Dept. of Music, Brown Univ., Box 1924, Providence, RI 02912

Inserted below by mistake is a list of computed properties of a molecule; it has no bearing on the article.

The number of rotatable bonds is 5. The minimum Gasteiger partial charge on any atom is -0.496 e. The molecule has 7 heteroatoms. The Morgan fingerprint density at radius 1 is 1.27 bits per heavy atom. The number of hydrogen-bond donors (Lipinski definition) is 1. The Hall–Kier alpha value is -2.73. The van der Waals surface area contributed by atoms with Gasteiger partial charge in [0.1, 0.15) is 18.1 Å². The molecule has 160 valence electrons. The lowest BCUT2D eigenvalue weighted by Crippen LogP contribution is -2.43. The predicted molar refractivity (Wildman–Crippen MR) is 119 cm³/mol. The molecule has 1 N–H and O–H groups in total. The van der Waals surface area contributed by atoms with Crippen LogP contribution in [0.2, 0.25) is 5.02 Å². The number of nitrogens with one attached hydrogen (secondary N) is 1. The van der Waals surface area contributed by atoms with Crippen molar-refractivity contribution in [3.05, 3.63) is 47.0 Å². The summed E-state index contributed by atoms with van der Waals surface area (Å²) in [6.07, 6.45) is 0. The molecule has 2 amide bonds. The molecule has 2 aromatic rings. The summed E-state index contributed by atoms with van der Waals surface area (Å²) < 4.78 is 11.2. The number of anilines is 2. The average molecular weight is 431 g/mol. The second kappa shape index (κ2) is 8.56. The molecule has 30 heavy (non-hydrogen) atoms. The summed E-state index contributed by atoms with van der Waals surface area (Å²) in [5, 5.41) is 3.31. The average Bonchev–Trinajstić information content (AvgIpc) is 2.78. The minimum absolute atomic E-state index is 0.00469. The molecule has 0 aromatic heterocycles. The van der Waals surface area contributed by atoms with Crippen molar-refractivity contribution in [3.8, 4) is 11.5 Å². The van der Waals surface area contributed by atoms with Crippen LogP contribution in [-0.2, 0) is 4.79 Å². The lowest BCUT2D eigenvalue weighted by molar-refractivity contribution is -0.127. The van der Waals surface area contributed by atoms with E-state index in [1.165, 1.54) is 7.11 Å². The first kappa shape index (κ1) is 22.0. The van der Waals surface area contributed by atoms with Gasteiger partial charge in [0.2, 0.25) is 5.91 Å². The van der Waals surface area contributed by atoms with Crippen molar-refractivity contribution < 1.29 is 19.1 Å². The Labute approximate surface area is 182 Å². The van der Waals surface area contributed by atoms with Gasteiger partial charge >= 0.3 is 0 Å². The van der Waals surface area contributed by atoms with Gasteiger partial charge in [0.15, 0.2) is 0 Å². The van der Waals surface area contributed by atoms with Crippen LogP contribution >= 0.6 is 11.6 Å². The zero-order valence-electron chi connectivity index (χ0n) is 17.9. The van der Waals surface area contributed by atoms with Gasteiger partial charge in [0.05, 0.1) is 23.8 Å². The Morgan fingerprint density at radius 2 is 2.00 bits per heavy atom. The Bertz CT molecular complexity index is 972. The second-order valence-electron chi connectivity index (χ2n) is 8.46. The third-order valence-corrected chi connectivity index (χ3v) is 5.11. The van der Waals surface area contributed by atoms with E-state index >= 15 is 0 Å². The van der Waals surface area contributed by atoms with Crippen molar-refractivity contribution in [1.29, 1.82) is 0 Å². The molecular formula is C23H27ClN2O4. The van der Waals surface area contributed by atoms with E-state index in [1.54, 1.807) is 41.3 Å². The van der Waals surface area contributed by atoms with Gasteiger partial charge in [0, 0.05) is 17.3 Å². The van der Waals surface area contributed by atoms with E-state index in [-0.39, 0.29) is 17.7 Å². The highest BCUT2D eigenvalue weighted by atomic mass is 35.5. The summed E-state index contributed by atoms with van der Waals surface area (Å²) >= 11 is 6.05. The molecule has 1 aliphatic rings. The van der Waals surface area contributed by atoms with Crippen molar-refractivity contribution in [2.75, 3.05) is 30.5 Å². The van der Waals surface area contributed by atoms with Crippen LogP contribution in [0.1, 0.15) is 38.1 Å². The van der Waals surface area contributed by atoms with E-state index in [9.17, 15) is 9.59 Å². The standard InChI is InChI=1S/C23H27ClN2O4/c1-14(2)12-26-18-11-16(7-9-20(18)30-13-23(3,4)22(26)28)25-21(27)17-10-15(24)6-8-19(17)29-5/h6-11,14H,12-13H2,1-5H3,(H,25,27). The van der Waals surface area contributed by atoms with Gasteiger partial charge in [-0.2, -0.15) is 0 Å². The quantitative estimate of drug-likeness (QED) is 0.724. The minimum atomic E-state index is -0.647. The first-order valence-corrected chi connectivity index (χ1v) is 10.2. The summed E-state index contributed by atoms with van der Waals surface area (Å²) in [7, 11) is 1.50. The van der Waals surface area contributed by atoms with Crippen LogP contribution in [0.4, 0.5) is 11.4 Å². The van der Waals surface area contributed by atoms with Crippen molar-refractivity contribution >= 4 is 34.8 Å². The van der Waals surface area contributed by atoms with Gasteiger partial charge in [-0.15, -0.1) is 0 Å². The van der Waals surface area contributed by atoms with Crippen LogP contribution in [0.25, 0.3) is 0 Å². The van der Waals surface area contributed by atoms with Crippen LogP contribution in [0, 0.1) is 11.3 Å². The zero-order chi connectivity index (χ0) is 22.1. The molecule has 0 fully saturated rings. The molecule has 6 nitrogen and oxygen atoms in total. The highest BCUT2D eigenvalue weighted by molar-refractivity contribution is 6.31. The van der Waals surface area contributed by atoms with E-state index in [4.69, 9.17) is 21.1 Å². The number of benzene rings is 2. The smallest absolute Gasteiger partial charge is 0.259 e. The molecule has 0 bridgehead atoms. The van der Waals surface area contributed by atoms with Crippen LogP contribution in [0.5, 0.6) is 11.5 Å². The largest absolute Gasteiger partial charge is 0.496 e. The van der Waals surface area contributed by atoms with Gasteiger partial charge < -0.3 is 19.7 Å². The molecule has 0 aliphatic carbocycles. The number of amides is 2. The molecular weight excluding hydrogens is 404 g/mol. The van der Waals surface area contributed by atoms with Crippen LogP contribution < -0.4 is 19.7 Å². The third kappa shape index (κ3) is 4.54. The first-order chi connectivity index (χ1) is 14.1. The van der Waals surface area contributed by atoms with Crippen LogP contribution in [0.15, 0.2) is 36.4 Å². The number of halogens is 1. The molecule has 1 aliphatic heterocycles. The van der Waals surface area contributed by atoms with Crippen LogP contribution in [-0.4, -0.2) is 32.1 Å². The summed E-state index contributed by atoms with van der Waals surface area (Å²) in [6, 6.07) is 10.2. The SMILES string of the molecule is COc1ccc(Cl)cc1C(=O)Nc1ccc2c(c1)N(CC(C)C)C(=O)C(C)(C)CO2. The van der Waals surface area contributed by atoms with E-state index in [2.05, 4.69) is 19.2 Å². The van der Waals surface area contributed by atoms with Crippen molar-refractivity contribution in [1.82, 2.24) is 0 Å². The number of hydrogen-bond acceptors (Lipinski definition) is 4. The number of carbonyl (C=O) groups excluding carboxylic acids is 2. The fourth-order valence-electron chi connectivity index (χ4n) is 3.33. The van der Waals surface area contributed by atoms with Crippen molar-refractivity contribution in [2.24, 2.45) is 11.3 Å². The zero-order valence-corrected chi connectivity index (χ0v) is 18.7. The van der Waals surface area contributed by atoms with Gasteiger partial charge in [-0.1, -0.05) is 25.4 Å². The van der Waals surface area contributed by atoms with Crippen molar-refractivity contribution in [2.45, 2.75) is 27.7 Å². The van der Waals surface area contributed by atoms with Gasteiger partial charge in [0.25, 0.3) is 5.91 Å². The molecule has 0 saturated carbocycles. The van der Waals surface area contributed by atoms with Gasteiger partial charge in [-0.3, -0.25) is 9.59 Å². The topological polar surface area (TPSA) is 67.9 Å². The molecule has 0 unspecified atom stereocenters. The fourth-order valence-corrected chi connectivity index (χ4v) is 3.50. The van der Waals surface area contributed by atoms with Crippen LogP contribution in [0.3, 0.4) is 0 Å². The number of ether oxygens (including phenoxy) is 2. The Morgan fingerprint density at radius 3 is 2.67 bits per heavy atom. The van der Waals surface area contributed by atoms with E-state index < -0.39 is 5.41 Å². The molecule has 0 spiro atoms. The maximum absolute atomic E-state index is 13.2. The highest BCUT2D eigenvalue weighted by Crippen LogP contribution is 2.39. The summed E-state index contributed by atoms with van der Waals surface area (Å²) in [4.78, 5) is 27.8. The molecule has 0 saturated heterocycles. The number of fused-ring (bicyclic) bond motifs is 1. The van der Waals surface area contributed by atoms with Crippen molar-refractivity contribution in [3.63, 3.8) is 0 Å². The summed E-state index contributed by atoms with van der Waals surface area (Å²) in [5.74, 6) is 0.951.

The proliferation of reliable interactive computer music systems has created opportunities for performers to directly influence computer music processes. Performing musicians are highly valued for their unique sense of musical expression and taste: the ever-changing subtleties of tempo, dynamics, timbre, and articulation encompassed in the larger musical framework of musical gesture and phrasing. How can musicians communicate their highly refined skills to a computer, and elicit similarly musical results? This paper describes techniques whereby performers influence highly flexible compositional algorithms that are subtly responsive to musical nuances. These algorithms create MIDI data used to control synthesizers and signal processors. Musical examples will be demonstrated using FollowPlay, a computer program for interactive music and a real-time environment for music composition. The program consists of a large collection of software modules organized into three functional types: Listener Objects analyze and record aspects of a musician's performance, Composition Objects respond by generating MIDI data, and Interpreter Objects unify the entire collection with a graphical user interface that handles timing and intermodular communications.